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Installing or Replacing a Receptacle

If a receptacle doesn't seem to work, first check that whatever is plugged into it works properly. Replace any receptacle that is cracked. Before buying a replacement receptacle, check the wiring. Usually the wires leading to a receptacle will be #14 and the circuit breaker or fuse will be 15 amps. In that case, install a 15-amp receptacle. Install a 20-amp receptacle only if the wires are #12 and the circuit breaker or fuse is 20 amps or greater.

Step 1: Check that the power is off

Step 1: Check that the power is off Turn off power to the circuit. Test to confirm. If the tester shows current, check your service panel and turn off another likely circuit. Test again and proceed only if power if off. Remove the cover plate and unscrew the mounting screws. Being careful not to touch the wires or terminals, pull out the receptacle.

Step 2: Double check wires for power

Step 2: Double check wires for power In a damage receptacle, wires may be hot (energized) even though testing shows no power. Touch tester probes to the top pair of terminals, then to the bottom pair. If you have old wiring and both wires are black, use a receptacle analyzer to check that the neutral wire is connected to the silver terminal and the hot wire to the brass.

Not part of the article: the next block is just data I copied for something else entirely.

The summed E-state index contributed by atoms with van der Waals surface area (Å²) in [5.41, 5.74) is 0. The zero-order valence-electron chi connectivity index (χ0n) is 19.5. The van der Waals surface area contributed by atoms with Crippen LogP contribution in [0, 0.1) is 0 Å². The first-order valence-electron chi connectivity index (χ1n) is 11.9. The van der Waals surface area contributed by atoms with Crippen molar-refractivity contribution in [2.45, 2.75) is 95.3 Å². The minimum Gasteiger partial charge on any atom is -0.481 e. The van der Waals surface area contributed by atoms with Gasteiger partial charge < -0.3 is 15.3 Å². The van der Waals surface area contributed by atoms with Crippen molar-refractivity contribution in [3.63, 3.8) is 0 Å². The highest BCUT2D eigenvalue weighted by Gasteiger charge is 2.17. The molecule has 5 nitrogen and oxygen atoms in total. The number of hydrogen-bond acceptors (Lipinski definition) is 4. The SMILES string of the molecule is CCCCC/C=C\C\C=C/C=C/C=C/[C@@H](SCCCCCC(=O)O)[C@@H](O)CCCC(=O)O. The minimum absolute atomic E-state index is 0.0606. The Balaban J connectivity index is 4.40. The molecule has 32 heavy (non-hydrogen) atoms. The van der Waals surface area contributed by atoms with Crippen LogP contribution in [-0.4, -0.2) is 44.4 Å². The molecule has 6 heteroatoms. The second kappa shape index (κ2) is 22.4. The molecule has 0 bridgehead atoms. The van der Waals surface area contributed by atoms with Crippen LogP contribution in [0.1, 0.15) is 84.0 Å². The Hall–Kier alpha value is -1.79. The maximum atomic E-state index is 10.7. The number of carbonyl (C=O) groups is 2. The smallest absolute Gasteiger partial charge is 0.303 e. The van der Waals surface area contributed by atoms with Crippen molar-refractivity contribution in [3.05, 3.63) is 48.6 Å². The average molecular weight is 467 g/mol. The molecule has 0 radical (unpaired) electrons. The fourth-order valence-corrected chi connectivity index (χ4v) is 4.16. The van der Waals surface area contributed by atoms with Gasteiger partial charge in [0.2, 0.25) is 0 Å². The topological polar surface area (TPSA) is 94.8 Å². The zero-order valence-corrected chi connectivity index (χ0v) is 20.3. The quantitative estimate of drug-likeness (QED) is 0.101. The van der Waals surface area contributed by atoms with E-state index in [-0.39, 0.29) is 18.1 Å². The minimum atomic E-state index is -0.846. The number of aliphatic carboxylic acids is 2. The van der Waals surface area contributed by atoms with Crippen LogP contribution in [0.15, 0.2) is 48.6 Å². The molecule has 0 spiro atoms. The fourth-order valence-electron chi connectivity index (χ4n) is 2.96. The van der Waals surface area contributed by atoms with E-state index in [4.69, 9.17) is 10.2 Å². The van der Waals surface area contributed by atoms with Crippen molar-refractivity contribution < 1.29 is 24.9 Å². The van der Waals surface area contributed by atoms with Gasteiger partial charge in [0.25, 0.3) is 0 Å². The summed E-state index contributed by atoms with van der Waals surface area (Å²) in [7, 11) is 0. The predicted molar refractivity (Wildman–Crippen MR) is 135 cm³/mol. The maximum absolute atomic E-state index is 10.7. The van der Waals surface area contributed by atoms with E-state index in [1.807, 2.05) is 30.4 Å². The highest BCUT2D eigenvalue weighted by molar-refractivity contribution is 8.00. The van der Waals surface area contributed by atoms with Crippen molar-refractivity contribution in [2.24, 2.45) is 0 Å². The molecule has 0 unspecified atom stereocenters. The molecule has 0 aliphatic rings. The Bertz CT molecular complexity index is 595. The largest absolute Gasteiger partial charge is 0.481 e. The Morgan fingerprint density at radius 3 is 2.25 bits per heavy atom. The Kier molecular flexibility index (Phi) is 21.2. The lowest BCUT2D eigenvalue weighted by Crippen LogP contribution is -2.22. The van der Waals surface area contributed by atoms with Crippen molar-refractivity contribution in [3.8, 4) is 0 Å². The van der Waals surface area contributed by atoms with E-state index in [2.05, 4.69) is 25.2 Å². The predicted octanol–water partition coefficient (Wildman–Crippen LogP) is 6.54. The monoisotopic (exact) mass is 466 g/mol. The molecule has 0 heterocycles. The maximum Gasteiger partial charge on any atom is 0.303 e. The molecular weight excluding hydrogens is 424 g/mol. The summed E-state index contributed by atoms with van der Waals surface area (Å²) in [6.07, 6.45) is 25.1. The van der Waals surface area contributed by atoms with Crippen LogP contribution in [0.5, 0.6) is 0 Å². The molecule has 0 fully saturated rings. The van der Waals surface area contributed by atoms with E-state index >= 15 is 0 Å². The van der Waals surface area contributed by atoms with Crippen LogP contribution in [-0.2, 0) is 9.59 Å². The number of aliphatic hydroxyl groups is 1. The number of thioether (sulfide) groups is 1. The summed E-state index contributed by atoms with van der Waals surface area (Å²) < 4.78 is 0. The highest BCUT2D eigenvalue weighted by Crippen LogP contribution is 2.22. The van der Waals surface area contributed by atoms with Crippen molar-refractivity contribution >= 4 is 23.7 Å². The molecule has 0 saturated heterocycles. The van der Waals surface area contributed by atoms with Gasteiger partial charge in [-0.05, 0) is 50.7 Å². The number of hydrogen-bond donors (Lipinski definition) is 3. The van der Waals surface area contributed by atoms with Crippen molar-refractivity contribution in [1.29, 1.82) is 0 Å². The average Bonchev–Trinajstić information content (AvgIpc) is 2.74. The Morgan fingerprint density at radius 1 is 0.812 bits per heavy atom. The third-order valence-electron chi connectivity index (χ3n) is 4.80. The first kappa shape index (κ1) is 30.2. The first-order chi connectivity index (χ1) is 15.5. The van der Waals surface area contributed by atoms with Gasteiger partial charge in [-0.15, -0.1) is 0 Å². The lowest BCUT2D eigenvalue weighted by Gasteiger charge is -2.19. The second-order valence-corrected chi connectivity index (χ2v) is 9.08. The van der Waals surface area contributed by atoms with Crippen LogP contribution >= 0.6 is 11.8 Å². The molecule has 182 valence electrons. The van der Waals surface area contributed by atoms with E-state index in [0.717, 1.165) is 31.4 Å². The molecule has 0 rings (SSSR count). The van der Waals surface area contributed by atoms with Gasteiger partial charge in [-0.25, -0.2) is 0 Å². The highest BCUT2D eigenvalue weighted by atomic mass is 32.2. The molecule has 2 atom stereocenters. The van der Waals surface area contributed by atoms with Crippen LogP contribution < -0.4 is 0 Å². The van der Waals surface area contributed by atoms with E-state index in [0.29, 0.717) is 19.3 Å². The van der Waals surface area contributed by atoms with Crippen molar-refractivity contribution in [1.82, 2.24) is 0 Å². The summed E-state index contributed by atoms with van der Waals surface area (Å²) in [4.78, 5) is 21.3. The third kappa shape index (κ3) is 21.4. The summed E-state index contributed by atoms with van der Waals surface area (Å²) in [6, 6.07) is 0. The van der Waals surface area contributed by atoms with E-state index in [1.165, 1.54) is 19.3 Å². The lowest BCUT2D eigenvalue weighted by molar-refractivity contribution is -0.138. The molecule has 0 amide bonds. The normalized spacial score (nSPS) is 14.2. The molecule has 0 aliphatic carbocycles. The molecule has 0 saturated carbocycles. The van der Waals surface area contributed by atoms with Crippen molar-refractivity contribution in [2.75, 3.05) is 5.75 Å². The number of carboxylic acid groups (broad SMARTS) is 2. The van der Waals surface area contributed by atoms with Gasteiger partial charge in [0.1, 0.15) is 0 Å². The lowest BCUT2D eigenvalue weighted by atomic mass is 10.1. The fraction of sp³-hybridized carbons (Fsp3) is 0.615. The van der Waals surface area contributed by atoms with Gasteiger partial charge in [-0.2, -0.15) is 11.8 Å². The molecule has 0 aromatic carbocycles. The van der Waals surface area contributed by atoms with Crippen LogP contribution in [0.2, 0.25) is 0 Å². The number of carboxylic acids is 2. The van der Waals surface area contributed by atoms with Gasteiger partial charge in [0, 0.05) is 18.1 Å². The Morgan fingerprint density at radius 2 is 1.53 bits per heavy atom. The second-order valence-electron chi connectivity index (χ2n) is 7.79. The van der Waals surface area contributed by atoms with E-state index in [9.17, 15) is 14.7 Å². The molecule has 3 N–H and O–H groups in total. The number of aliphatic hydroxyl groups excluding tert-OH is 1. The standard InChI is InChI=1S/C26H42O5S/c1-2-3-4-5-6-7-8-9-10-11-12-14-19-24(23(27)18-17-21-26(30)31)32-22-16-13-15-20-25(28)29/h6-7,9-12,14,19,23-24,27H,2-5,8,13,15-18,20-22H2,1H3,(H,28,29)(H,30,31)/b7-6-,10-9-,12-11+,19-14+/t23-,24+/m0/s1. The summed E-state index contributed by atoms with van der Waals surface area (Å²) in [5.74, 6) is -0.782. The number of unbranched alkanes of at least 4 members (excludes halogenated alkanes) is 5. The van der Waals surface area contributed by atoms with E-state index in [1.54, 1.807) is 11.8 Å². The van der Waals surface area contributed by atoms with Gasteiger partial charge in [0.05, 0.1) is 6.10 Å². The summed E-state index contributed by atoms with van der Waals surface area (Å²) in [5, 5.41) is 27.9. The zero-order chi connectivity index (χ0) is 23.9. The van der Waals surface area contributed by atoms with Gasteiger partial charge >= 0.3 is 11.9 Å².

Step 3: Snip and restrip damage wire ends

Step 3: Snip and restripe damage wire ends Once you're sure the power if off, unscrew the terminals and pull away the wires, taking care not to twist them too much. If a wire end appears nicked or damaged or if it looks like it's been twisted several times, snip off the end and restrip it.

Step 4: Install the receptacle

Step 4: Install the receptacle Wire the new receptacle as the old one was (each white wire connected to a silver terminal and each black or colored wire connected to a brass terminal). Wrap with electrician's tape to cover all terminals and bare wires. Gently push the outlet into the box. Tighten the mounting screws and check that the receptacle is straight. Replace the cover plate, restore power, and test with a receptacle analyzer.